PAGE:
• Wnk1 (WNK lysine deficient protein kinase 1)
  • Eif2a (eukaryotic initiation factor 2A)
  • Pkr (double-stranded RNA-dependent protein kinase)
  • Perk (PKR-like ER kinase)
  • Gcn2 (general control non-derepressible 2)
  • H2 (major histocompatibility complex, class 2)
  • Eif4e (eukaryotic initiation factor 4E)
  • Mnk (MAP kinase-interacting serine/threonine kinase 1)
  • Mmp9 (matrix metalloprotein 9)
  • Oprd1 (δ-opioid receptor) (also see here)
  • Oprk1 (κ-opioid receptor) (also see here)
  • Cd4 (cluster of differentiation 4)
  • Mras (muscle RAS oncogene homolog)
  • Kit (proto-oncogene c-KIT)
  • Adrb1/2 (adrenergic receptor, β1/2)

Linkage Mapping Findings

Before genetic association studies in humans became feasible with the advent of mapped single nucleotide polymorphisms (SNPs), gene mapping (i.e., ascertaining the location and thus the identity of genes responsible for the inherited portion of phenotypic variability) occurred largely in mouse models via DNA markers called microsatellites. Using a variety of techniques—ranging from simple F2 hybrid crosses to the use of advanced mapping populations such as congenic lines, recombinant inbred lines, recombinant congenic lines, and SNP-based haplotype mapping—MOGILab has provided evidence for the following genes as being responsible for quantitative trait loci (QTLs) in variability related to pain or pain inhibition (in chronological order):

  • Oprm1 (μ-opioid receptor)→morphine analgesia (also see here)
  • Oprd1 (δ-opioid receptor)→thermal pain
  • Mc1r (melanocortin-1 receptor)→stress-induced and kappa-opioid analgesia
  • Htr1b (serotonin-1B receptor)→morphine analgesia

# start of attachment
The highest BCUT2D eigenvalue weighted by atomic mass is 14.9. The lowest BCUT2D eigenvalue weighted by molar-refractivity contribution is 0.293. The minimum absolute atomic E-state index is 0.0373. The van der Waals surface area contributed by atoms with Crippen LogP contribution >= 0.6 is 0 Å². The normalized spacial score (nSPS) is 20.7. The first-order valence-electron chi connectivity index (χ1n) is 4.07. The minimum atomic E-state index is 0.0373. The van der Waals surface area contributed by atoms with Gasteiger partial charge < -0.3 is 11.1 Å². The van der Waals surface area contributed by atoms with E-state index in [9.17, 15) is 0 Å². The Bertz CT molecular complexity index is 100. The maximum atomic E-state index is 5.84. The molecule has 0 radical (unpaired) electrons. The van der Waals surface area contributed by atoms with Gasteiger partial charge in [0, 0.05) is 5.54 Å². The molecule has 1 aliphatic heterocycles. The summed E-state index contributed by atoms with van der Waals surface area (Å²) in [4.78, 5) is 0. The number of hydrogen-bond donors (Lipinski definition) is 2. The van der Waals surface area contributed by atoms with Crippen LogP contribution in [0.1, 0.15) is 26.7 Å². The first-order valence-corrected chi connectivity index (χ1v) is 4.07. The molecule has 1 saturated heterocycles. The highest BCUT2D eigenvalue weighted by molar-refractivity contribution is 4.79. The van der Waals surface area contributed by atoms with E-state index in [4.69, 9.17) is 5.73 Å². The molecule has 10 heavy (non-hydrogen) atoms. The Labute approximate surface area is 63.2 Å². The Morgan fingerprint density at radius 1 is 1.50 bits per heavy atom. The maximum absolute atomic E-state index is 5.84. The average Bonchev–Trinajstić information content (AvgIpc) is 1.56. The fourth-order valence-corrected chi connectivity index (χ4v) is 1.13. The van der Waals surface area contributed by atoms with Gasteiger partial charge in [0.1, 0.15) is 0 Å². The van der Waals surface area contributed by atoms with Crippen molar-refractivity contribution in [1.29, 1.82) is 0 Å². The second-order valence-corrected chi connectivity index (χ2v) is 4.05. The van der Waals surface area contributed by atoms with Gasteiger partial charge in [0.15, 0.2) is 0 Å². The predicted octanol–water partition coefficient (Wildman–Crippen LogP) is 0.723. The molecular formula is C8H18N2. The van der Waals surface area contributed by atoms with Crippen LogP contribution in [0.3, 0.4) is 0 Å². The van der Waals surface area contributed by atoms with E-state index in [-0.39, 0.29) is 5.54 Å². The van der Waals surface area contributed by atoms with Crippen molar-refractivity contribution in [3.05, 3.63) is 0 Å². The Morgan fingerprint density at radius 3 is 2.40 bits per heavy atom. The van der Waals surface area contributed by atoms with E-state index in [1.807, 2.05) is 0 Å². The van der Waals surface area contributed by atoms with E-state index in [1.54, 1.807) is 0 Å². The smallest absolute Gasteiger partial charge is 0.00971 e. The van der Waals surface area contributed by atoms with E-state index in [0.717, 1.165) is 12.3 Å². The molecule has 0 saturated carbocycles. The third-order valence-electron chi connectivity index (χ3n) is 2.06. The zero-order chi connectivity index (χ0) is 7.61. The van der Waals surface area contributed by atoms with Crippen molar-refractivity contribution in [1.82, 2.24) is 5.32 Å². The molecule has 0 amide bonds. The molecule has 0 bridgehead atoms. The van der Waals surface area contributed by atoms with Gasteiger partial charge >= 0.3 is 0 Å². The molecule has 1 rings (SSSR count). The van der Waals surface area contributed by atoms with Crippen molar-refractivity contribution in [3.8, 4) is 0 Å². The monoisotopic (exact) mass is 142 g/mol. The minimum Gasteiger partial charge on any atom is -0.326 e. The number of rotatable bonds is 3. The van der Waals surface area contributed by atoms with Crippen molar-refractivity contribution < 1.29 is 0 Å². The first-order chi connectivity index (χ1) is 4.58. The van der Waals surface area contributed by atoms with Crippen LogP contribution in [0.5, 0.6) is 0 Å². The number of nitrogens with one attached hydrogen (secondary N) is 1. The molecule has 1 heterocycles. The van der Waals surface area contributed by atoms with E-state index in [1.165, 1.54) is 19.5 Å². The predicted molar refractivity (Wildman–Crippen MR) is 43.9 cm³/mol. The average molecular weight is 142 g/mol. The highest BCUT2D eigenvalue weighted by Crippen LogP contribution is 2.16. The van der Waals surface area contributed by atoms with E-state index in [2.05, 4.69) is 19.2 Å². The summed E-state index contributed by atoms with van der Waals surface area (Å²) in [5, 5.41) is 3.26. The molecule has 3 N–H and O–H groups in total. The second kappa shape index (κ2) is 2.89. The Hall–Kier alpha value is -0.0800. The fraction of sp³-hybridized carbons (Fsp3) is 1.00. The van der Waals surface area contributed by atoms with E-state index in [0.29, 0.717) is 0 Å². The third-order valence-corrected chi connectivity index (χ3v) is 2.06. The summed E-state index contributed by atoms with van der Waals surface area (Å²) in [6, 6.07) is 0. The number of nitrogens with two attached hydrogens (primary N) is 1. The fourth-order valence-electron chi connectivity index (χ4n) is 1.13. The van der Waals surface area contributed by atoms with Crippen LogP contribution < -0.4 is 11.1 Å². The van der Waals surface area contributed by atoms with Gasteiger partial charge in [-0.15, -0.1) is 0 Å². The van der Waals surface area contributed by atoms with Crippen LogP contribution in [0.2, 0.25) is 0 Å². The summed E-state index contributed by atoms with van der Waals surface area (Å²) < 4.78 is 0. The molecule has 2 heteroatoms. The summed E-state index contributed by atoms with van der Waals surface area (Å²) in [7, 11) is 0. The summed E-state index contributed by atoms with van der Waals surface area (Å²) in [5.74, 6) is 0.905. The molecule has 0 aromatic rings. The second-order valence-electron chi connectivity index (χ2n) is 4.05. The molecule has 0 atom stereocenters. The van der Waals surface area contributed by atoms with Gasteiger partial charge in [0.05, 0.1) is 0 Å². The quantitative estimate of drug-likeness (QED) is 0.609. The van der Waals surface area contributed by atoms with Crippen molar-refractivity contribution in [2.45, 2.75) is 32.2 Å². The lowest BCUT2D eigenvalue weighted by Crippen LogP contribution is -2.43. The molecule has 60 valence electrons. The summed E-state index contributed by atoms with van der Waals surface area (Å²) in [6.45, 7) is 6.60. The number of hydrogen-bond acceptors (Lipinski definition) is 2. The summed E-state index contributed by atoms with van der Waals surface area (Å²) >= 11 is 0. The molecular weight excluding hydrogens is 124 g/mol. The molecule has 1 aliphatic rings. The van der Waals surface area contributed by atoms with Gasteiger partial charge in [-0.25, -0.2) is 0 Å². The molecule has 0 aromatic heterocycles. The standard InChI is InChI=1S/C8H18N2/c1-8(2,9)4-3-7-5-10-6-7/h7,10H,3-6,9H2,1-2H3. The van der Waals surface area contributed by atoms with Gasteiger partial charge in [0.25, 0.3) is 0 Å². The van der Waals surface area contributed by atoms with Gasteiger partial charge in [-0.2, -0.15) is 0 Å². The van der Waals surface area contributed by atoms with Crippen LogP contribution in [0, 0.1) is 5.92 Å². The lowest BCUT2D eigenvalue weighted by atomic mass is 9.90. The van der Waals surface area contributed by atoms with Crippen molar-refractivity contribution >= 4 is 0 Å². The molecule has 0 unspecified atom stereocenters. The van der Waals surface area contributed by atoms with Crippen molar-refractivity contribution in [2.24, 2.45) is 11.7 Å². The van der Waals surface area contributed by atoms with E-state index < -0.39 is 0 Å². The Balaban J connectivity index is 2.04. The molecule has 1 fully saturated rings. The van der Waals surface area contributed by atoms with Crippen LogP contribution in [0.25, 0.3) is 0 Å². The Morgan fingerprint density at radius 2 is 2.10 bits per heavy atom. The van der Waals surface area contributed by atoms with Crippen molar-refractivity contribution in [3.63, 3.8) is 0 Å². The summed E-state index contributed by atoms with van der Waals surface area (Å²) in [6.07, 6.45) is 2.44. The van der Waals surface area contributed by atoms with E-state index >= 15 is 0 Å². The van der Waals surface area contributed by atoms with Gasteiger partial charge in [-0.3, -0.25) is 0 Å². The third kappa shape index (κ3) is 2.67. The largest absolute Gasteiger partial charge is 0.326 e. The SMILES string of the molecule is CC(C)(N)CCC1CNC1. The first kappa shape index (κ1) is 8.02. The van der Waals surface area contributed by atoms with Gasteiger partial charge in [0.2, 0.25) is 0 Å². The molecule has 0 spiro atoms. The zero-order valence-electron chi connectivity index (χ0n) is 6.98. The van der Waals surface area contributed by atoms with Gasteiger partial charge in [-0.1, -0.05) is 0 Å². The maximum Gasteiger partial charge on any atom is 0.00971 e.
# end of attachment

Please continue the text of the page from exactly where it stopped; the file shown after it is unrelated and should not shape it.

• Calca (calcitonin gene-related peptide)→thermal pain
  • Kcnj9 (G-protein coupled inwardly rectifying potassium channel 3)→analgesia
  • Atp1b3 (sodium-potassium pump, β3 subunit)→inflammatory pain
  • Gnao1 (G protein, αo subunit)→morphine dependence
  • Mapk8 (c-Jun N-terminal kinase 1)→inflammatory pain
  • Tyrp1 (tyrosinase-related protein 1)→inflammatory pain
  • Avpr1a (vasopressin-1A receptor)→inflammatory and capsaicin pain
  • P2rx7 (purinergic P2X ion channel 7)→neuropathic pain
  • Yy1 (yin-yang 1 transcription factor)→inflammatory pain
  • Chrna6 (nicotinic acetylcholine receptor, α6 subunit)→neuropathic pain

In a number of cases these QTLs were found to be sex-specific. One particular association, of the Mc1r gene with stress-induced analgesia and κ-opioid analgesia, was of great interest to the media, as this gene is responsible for red hair.

Human Association Findings

Largely in collaboration with Dr. Roger Fillingim and Dr. Luda Diatchenko, MOGILab has participated in providing evidence for the involvement of the following human genes (or other genetic elements) in pain:

  • MC1R (melanocortin-1 receptor)→κ-opioid analgesia and pain sensitivity (also see here)
  • OPRM1 (μ-opioid receptor)→pressure pain sensitivity (interacts with sex and ethnicity)
  • WNK1/HSN2 (WNK lysine deficient protein kinase 1)→hereditary sensory and autonomic neuropathic type 2
  • AVPR1A (vasopressin-1A receptor)→capsaicin pain
  • P2RX7 (purinergic P2X ion channel 7)→neuropathic pain
  • PCSK6 (proprotein convertase subtilisin/kexin 6; PACE4)→osteoarthritis pain
  • COMT (catechol-O-methyltransferase)→heat/capsaicin pain (interacts with sex)
  • CHRNA6 (nicotinic acetylcholine receptor, α6 subunit)→neuropathic pain
  • EREG (epiregulin)→temporomandibular disorder
  • EGFR (epidermal growth factor receptor)→temporomandibular disorder
  • MRAS (muscle RAS oncogene homolog)→temporomandibular disorder
  • miR-19b (microRNA-19b)→chronic widespread pain after trauma
  • DCC (netrin-1 receptor)→multi-site chronic pain
  • APOE (apolipoprotein E)→multi-site chronic pain
  • TP53 (tumor protein p53)→effect of chronic pain on lifespan (male only)

Current Projects

Based on unusually strong GWAS evidence in the UK Biobank for the association of a gene called SPOCK2 (Freidin et al., Pain 162:1176-1187, 2021) with chronic pain (and also because Dr. Mogil is a fan of Star Trek), we are currently evaluating the potential role of Spock2 in pain in the mouse.


The following review papers (and one IASP Press book) summarize the field of pain genetics, published in: 1996, 1998, 1999, 2000a, 2000b, 2001a, 2001b, 2007, 2009, 2012, and 2021.